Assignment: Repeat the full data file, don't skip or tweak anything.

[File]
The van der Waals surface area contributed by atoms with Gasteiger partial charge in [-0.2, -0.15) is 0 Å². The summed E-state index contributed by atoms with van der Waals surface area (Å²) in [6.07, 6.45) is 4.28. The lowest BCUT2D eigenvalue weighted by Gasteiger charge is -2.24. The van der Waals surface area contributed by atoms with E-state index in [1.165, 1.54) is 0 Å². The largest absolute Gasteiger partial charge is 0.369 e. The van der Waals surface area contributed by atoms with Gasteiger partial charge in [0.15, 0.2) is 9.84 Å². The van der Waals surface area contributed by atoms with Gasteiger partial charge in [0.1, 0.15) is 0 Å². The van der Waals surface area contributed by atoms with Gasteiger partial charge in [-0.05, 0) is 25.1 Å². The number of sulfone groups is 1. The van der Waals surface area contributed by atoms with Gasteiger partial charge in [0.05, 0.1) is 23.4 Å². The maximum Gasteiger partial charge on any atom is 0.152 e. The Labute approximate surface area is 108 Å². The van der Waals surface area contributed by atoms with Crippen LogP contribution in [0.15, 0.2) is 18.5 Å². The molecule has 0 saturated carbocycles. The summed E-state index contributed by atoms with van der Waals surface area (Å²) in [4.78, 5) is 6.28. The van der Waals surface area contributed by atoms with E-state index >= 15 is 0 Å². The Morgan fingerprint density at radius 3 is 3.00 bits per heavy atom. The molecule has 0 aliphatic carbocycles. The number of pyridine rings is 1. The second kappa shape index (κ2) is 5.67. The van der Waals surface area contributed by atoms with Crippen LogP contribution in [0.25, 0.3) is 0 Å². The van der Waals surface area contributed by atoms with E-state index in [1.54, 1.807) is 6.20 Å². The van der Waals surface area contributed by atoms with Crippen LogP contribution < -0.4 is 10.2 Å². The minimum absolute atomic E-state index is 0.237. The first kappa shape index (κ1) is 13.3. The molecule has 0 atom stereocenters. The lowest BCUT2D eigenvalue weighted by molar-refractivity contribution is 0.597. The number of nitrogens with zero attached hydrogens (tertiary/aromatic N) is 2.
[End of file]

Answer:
The van der Waals surface area contributed by atoms with Gasteiger partial charge in [-0.2, -0.15) is 0 Å². The summed E-state index contributed by atoms with van der Waals surface area (Å²) in [6.07, 6.45) is 4.28. The lowest BCUT2D eigenvalue weighted by Gasteiger charge is -2.24. The van der Waals surface area contributed by atoms with E-state index in [1.165, 1.54) is 0 Å². The largest absolute Gasteiger partial charge is 0.369 e. The van der Waals surface area contributed by atoms with Gasteiger partial charge in [0.15, 0.2) is 9.84 Å². The van der Waals surface area contributed by atoms with Gasteiger partial charge in [0.1, 0.15) is 0 Å². The van der Waals surface area contributed by atoms with Gasteiger partial charge in [-0.05, 0) is 25.1 Å². The number of sulfone groups is 1. The van der Waals surface area contributed by atoms with Gasteiger partial charge in [0.05, 0.1) is 23.4 Å². The maximum Gasteiger partial charge on any atom is 0.152 e. The Labute approximate surface area is 108 Å². The van der Waals surface area contributed by atoms with Crippen LogP contribution in [0.15, 0.2) is 18.5 Å². The molecule has 0 saturated carbocycles. The summed E-state index contributed by atoms with van der Waals surface area (Å²) in [4.78, 5) is 6.28. The van der Waals surface area contributed by atoms with E-state index >= 15 is 0 Å². The Morgan fingerprint density at radius 3 is 3.00 bits per heavy atom. The molecule has 0 aliphatic carbocycles. The number of pyridine rings is 1. The second kappa shape index (κ2) is 5.67. The van der Waals surface area contributed by atoms with Crippen LogP contribution in [0.25, 0.3) is 0 Å². The van der Waals surface area contributed by atoms with E-state index in [1.54, 1.807) is 6.20 Å². The van der Waals surface area contributed by atoms with Crippen LogP contribution < -0.4 is 10.2 Å². The minimum absolute atomic E-state index is 0.237. The first kappa shape index (κ1) is 13.3. The molecule has 0 atom stereocenters. The lowest BCUT2D eigenvalue weighted by molar-refractivity contribution is 0.597. The number of nitrogens with zero attached hydrogens (tertiary/aromatic N) is 2.